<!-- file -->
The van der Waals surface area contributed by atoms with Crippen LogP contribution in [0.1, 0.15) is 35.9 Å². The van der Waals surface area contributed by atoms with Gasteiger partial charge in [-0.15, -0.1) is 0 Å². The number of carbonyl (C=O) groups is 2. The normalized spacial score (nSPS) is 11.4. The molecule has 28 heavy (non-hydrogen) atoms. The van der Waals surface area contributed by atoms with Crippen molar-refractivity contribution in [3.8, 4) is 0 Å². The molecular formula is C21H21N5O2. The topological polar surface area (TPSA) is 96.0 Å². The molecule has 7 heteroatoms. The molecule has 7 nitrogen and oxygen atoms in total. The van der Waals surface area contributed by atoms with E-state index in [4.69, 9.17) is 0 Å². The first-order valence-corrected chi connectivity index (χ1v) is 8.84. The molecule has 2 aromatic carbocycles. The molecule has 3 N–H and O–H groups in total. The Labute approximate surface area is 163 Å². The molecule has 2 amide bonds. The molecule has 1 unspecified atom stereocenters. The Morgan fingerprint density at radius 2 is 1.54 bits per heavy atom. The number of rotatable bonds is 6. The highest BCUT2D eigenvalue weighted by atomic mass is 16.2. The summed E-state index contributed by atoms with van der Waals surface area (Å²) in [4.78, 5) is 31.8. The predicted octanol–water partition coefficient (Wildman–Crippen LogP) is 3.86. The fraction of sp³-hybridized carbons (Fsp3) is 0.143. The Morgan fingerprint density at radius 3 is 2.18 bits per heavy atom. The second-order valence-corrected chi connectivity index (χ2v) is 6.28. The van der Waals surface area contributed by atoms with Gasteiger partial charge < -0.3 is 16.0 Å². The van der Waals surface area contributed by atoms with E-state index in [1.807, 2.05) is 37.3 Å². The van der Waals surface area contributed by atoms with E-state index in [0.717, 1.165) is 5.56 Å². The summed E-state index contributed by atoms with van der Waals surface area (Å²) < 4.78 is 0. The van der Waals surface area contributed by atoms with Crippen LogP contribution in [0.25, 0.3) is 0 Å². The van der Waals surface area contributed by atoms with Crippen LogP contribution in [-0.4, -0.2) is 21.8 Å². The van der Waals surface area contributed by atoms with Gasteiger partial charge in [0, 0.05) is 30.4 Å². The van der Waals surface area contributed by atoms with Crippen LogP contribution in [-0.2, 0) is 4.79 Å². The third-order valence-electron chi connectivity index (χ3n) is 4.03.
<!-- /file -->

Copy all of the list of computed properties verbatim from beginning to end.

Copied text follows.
The van der Waals surface area contributed by atoms with Crippen LogP contribution in [0.1, 0.15) is 35.9 Å². The van der Waals surface area contributed by atoms with Gasteiger partial charge in [-0.15, -0.1) is 0 Å². The number of carbonyl (C=O) groups is 2. The normalized spacial score (nSPS) is 11.4. The molecule has 28 heavy (non-hydrogen) atoms. The van der Waals surface area contributed by atoms with Crippen molar-refractivity contribution in [3.8, 4) is 0 Å². The molecular formula is C21H21N5O2. The topological polar surface area (TPSA) is 96.0 Å². The molecule has 7 heteroatoms. The molecule has 7 nitrogen and oxygen atoms in total. The van der Waals surface area contributed by atoms with E-state index in [4.69, 9.17) is 0 Å². The first-order valence-corrected chi connectivity index (χ1v) is 8.84. The molecule has 2 aromatic carbocycles. The molecule has 3 N–H and O–H groups in total. The Labute approximate surface area is 163 Å². The molecule has 2 amide bonds. The molecule has 1 unspecified atom stereocenters. The Morgan fingerprint density at radius 2 is 1.54 bits per heavy atom. The number of rotatable bonds is 6. The highest BCUT2D eigenvalue weighted by atomic mass is 16.2. The summed E-state index contributed by atoms with van der Waals surface area (Å²) in [4.78, 5) is 31.8. The predicted octanol–water partition coefficient (Wildman–Crippen LogP) is 3.86. The fraction of sp³-hybridized carbons (Fsp3) is 0.143. The Morgan fingerprint density at radius 3 is 2.18 bits per heavy atom. The second-order valence-corrected chi connectivity index (χ2v) is 6.28. The van der Waals surface area contributed by atoms with Gasteiger partial charge < -0.3 is 16.0 Å². The van der Waals surface area contributed by atoms with E-state index in [1.807, 2.05) is 37.3 Å². The van der Waals surface area contributed by atoms with E-state index in [0.717, 1.165) is 5.56 Å². The summed E-state index contributed by atoms with van der Waals surface area (Å²) < 4.78 is 0. The van der Waals surface area contributed by atoms with Crippen LogP contribution in [0.25, 0.3) is 0 Å². The van der Waals surface area contributed by atoms with Crippen LogP contribution in [-0.4, -0.2) is 21.8 Å². The van der Waals surface area contributed by atoms with Gasteiger partial charge in [0, 0.05) is 30.4 Å². The van der Waals surface area contributed by atoms with Crippen LogP contribution in [-0.2, 0) is 4.79 Å². The third-order valence-electron chi connectivity index (χ3n) is 4.03.